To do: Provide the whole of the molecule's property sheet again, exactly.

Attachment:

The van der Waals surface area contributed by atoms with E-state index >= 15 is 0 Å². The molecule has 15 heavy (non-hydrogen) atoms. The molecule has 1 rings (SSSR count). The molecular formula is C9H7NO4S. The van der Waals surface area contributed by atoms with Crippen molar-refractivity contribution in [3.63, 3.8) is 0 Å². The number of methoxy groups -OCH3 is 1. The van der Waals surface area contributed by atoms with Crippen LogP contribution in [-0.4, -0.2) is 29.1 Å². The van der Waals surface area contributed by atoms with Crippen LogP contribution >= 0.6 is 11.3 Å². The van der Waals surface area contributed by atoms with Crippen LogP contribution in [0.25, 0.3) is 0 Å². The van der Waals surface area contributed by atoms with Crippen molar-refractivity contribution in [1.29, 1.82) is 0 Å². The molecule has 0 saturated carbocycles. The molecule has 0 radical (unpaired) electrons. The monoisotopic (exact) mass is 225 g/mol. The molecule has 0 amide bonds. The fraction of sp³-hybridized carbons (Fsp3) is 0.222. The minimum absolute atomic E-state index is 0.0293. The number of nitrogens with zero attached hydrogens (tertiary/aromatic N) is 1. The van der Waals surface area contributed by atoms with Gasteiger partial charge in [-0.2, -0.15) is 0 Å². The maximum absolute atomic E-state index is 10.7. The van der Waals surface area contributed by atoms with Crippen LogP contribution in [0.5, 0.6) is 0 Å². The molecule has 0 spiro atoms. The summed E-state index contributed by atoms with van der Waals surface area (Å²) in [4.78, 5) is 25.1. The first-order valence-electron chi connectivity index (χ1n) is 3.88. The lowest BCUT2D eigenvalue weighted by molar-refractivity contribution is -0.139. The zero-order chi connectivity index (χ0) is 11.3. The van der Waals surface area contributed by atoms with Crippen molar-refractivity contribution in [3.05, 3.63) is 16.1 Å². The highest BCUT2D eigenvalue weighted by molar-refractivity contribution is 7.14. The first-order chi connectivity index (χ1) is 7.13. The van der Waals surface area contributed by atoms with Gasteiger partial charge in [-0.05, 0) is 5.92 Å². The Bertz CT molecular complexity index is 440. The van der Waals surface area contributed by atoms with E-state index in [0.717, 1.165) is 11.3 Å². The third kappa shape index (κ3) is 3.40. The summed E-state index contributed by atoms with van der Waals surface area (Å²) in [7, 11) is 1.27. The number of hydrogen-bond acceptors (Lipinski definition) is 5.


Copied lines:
The van der Waals surface area contributed by atoms with E-state index >= 15 is 0 Å². The molecule has 15 heavy (non-hydrogen) atoms. The molecule has 1 rings (SSSR count). The molecular formula is C9H7NO4S. The van der Waals surface area contributed by atoms with Crippen molar-refractivity contribution in [3.63, 3.8) is 0 Å². The number of methoxy groups -OCH3 is 1. The van der Waals surface area contributed by atoms with Crippen LogP contribution in [-0.4, -0.2) is 29.1 Å². The van der Waals surface area contributed by atoms with Crippen LogP contribution >= 0.6 is 11.3 Å². The van der Waals surface area contributed by atoms with Crippen LogP contribution in [0.25, 0.3) is 0 Å². The van der Waals surface area contributed by atoms with Crippen molar-refractivity contribution in [1.29, 1.82) is 0 Å². The molecule has 0 saturated carbocycles. The molecule has 0 radical (unpaired) electrons. The monoisotopic (exact) mass is 225 g/mol. The molecule has 0 amide bonds. The fraction of sp³-hybridized carbons (Fsp3) is 0.222. The minimum absolute atomic E-state index is 0.0293. The number of nitrogens with zero attached hydrogens (tertiary/aromatic N) is 1. The van der Waals surface area contributed by atoms with Gasteiger partial charge in [-0.2, -0.15) is 0 Å². The maximum absolute atomic E-state index is 10.7. The van der Waals surface area contributed by atoms with Crippen LogP contribution in [0.5, 0.6) is 0 Å². The molecule has 0 spiro atoms. The summed E-state index contributed by atoms with van der Waals surface area (Å²) in [4.78, 5) is 25.1. The first-order valence-electron chi connectivity index (χ1n) is 3.88. The lowest BCUT2D eigenvalue weighted by molar-refractivity contribution is -0.139. The zero-order chi connectivity index (χ0) is 11.3. The van der Waals surface area contributed by atoms with Crippen molar-refractivity contribution in [3.05, 3.63) is 16.1 Å². The highest BCUT2D eigenvalue weighted by molar-refractivity contribution is 7.14. The first-order chi connectivity index (χ1) is 7.13. The van der Waals surface area contributed by atoms with Gasteiger partial charge in [-0.05, 0) is 5.92 Å². The Bertz CT molecular complexity index is 440. The van der Waals surface area contributed by atoms with E-state index in [0.717, 1.165) is 11.3 Å². The third kappa shape index (κ3) is 3.40. The summed E-state index contributed by atoms with van der Waals surface area (Å²) in [7, 11) is 1.27. The number of hydrogen-bond acceptors (Lipinski definition) is 5.